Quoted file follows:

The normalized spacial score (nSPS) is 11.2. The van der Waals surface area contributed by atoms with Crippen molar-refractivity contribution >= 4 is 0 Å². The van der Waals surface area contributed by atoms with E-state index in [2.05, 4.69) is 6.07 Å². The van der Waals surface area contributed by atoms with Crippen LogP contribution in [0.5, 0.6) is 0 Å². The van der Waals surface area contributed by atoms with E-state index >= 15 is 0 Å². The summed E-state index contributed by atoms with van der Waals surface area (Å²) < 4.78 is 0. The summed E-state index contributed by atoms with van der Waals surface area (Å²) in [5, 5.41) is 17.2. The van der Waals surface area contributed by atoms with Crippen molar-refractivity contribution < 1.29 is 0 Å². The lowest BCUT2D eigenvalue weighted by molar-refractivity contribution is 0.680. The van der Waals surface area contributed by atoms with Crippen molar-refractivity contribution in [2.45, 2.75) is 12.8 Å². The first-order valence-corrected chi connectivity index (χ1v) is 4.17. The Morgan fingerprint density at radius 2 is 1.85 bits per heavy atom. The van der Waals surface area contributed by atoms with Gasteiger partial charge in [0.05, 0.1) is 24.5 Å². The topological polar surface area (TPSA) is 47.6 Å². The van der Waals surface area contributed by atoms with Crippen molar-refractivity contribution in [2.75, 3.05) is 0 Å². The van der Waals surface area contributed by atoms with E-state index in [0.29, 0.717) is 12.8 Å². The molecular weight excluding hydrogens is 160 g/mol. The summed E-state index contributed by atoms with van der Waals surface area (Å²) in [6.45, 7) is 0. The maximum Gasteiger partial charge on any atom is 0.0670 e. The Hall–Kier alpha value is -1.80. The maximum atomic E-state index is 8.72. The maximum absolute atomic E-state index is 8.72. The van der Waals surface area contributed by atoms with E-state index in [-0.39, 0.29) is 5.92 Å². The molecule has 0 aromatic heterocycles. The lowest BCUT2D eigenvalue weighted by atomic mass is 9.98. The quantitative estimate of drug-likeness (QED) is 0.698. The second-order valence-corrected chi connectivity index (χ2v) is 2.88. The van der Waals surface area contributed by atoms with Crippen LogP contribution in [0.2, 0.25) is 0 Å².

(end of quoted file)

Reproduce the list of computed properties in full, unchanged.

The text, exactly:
The normalized spacial score (nSPS) is 11.2. The van der Waals surface area contributed by atoms with Crippen molar-refractivity contribution >= 4 is 0 Å². The van der Waals surface area contributed by atoms with E-state index in [2.05, 4.69) is 6.07 Å². The van der Waals surface area contributed by atoms with Crippen LogP contribution in [0.5, 0.6) is 0 Å². The van der Waals surface area contributed by atoms with E-state index >= 15 is 0 Å². The summed E-state index contributed by atoms with van der Waals surface area (Å²) < 4.78 is 0. The summed E-state index contributed by atoms with van der Waals surface area (Å²) in [5, 5.41) is 17.2. The van der Waals surface area contributed by atoms with Crippen molar-refractivity contribution < 1.29 is 0 Å². The lowest BCUT2D eigenvalue weighted by molar-refractivity contribution is 0.680. The van der Waals surface area contributed by atoms with Crippen molar-refractivity contribution in [2.45, 2.75) is 12.8 Å². The first-order valence-corrected chi connectivity index (χ1v) is 4.17. The Morgan fingerprint density at radius 2 is 1.85 bits per heavy atom. The van der Waals surface area contributed by atoms with Gasteiger partial charge in [0.05, 0.1) is 24.5 Å². The topological polar surface area (TPSA) is 47.6 Å². The van der Waals surface area contributed by atoms with Crippen molar-refractivity contribution in [2.75, 3.05) is 0 Å². The van der Waals surface area contributed by atoms with E-state index in [0.29, 0.717) is 12.8 Å². The molecular weight excluding hydrogens is 160 g/mol. The summed E-state index contributed by atoms with van der Waals surface area (Å²) in [6.45, 7) is 0. The maximum Gasteiger partial charge on any atom is 0.0670 e. The Hall–Kier alpha value is -1.80. The maximum atomic E-state index is 8.72. The maximum absolute atomic E-state index is 8.72. The van der Waals surface area contributed by atoms with E-state index in [-0.39, 0.29) is 5.92 Å². The molecule has 0 aromatic heterocycles. The lowest BCUT2D eigenvalue weighted by atomic mass is 9.98. The quantitative estimate of drug-likeness (QED) is 0.698. The second-order valence-corrected chi connectivity index (χ2v) is 2.88. The van der Waals surface area contributed by atoms with Crippen LogP contribution in [0.2, 0.25) is 0 Å².